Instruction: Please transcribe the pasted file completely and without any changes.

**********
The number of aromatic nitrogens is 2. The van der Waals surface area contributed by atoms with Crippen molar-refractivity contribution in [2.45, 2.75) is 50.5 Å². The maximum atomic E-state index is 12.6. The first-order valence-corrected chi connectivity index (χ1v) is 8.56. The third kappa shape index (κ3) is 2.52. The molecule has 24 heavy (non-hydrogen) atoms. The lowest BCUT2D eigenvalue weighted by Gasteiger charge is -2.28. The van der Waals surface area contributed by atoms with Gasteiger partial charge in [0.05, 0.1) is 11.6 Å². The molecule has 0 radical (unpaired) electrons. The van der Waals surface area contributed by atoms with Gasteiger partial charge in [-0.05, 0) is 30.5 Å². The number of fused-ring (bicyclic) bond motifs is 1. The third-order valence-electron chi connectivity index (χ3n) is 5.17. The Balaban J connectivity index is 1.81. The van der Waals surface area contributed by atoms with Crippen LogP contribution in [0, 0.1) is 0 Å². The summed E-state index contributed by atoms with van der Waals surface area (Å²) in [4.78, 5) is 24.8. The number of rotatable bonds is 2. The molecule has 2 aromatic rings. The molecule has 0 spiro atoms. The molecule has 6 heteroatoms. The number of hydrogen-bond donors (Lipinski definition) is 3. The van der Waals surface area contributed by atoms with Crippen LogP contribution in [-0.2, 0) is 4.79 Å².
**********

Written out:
The number of aromatic nitrogens is 2. The van der Waals surface area contributed by atoms with Crippen molar-refractivity contribution in [2.45, 2.75) is 50.5 Å². The maximum atomic E-state index is 12.6. The first-order valence-corrected chi connectivity index (χ1v) is 8.56. The third kappa shape index (κ3) is 2.52. The molecule has 24 heavy (non-hydrogen) atoms. The lowest BCUT2D eigenvalue weighted by Gasteiger charge is -2.28. The van der Waals surface area contributed by atoms with Gasteiger partial charge in [0.05, 0.1) is 11.6 Å². The molecule has 0 radical (unpaired) electrons. The van der Waals surface area contributed by atoms with Gasteiger partial charge in [-0.05, 0) is 30.5 Å². The number of fused-ring (bicyclic) bond motifs is 1. The third-order valence-electron chi connectivity index (χ3n) is 5.17. The Balaban J connectivity index is 1.81. The van der Waals surface area contributed by atoms with Crippen LogP contribution in [0, 0.1) is 0 Å². The summed E-state index contributed by atoms with van der Waals surface area (Å²) in [4.78, 5) is 24.8. The number of rotatable bonds is 2. The molecule has 2 aromatic rings. The molecule has 0 spiro atoms. The molecule has 6 heteroatoms. The number of hydrogen-bond donors (Lipinski definition) is 3. The van der Waals surface area contributed by atoms with Crippen LogP contribution in [-0.2, 0) is 4.79 Å².